The FAMCare Blog

Cultivating Connections as a Recent Immigrant

Posted by Kim Hickman on Aug 13, 2021 10:45:00 AM

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Today's blog is written by guest blogger, Michael Longsdon from ElderFreedom.  We truly appreciate him for sharing these helpful insights. 

Any major move can be hectic, stressful, and lonely at times, but a move to another country and culture often takes those feelings to the next level. If you've recently moved to the United States and are experiencing disconnectedness and isolation now that the initial excitement has worn off, Psychology Today says don't despair. You can create new lasting relationships here while maintaining the ones you've made in your home country.

Where To Find Connection Here

No matter how old you are, no one likes to feel like "the new kid" all the time. Once you've settled into your new home, taken care of getting your basic needs met, and completed any necessary immigration forms, you may feel like you don't know where to begin making new friends.

It's important to remember, first and foremost, that even if you feel alone, you are not alone. One of the best things about the U.S. is its diversity, and even if you're not in a community with others from your country, chances are good that they are not all that far away. There are multiple places you can find expats:

  • Online groups: Some websites connect expats through massive global networks, and social media sites host many groups of immigrants and nationals from various countries.

 

  • Cultural events: Search online for food festivals, performing arts and media productions, and holiday celebrations that are from your native culture.

 

  • Big cities: If you're a reasonable commute away from New York City, Los Angeles, Chicago, or another metropolis, consider a field trip there to visit ethnic communities and restaurants.

 

  • Universities: Many colleges attract international students and offer social, music and cultural events that are often open to the public.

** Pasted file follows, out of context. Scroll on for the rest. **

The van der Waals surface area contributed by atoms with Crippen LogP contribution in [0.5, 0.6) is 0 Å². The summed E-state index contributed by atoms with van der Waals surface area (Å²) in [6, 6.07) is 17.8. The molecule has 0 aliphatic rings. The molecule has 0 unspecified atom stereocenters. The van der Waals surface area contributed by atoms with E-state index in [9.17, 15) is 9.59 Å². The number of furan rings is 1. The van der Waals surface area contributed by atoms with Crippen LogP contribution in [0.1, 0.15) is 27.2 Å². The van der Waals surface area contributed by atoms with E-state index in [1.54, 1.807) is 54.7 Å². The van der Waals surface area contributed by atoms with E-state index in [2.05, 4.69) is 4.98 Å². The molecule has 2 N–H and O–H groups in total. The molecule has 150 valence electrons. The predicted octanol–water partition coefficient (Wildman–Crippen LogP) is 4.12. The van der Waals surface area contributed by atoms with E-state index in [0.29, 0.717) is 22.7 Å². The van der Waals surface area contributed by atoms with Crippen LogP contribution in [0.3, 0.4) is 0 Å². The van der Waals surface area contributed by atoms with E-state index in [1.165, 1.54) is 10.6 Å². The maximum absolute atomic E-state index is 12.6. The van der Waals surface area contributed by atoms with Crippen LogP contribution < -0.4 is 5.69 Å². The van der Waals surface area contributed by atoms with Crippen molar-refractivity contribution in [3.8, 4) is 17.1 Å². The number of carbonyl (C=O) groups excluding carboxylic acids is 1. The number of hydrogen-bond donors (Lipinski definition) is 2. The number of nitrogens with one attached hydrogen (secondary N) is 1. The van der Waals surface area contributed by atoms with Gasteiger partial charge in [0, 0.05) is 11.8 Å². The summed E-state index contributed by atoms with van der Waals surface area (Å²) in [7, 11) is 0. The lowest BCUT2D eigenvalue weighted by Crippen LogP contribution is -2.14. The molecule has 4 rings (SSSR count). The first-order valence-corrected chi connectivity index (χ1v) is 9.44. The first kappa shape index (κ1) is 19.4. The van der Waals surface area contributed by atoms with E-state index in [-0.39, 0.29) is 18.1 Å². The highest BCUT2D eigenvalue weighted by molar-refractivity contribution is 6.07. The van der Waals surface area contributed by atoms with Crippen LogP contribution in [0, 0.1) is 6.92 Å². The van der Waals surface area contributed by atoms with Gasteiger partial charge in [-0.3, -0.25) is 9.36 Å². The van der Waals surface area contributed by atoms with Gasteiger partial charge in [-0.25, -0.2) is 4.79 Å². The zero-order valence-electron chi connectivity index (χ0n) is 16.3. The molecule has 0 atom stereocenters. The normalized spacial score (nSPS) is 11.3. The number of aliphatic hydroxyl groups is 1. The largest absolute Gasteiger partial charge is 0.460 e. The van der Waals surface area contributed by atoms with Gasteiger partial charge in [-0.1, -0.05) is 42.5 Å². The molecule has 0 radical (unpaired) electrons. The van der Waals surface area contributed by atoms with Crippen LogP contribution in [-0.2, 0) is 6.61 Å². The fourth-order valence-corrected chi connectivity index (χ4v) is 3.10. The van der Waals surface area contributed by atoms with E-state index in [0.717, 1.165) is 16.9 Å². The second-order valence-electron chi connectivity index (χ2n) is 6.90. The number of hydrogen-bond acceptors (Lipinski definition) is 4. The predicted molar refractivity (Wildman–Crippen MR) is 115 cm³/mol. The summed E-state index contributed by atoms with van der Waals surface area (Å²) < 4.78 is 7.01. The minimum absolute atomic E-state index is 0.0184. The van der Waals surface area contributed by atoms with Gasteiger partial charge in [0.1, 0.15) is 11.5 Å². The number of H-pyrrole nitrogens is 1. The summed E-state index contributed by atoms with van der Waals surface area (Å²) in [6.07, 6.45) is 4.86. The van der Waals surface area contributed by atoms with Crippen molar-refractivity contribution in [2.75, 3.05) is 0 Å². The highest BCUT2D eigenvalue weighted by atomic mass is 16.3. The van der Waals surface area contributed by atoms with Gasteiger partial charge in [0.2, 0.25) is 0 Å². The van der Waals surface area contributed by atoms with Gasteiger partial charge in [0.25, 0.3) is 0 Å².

• Social clubs: Some communities have social clubs for specific nationalities or ethnicities, such as Italian, Armenian, Polish or Latin American. 

 

  • Houses of worship: Many churches, synagogues, mosques, and temples are country- or language-specific.

 

  • Networking: If you’ve started your own business — which includes creating a business plan and registering your business with the state (go there to learn more about the LLC registration progress) — you can make connections with other people in your field or industry. You may be able to grow your business as a result.

How To Maintain Connection There

Maintaining solid connections with those in your home country may come easier, but it is not without its challenges. Remember that some people may view a move to the United States as a sign that you've "made it" and have unrealistic assumptions about your life and financial status. Be honest with your close friends and family about the ups and downs of living in a foreign country, but at the same time, allow yourself to build your new life without guilt.

When you can, you can help your loved ones by sending them money from the United States to the Philippines through an international wire transfer service. By using a transfer service, you can send funds to relatives in the Philippines safely, reliably and quickly with little to no fees and competitive transfer rates. Many have apps you can install on your phone and send funds quickly, easily, and with minimal (or no) fees.

Why You Need Connections

According to a survey by Aetna International, creating a solid social network is the most important determinant of an immigrant's overall sense of happiness and well-being. Though you may begin by connecting with other expats, don't limit your relationships to only those from your home country. There are many rewarding friendships to be made with people who are different from you. Whether it's by volunteering with a charity or organization, pursuing a hobby, joining a local interest group, or working day to day, you can meet good people with whom you can develop deep connections, given time and energy to nurture them.

The most important thing is not to isolate yourself.  Get out there and don't be afraid to initiate conversations. In your neighborhood, your home country, and community of new expat friends, you can overcome feeling like the new kid, knowing you have a place to belong.

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Topics: immigration

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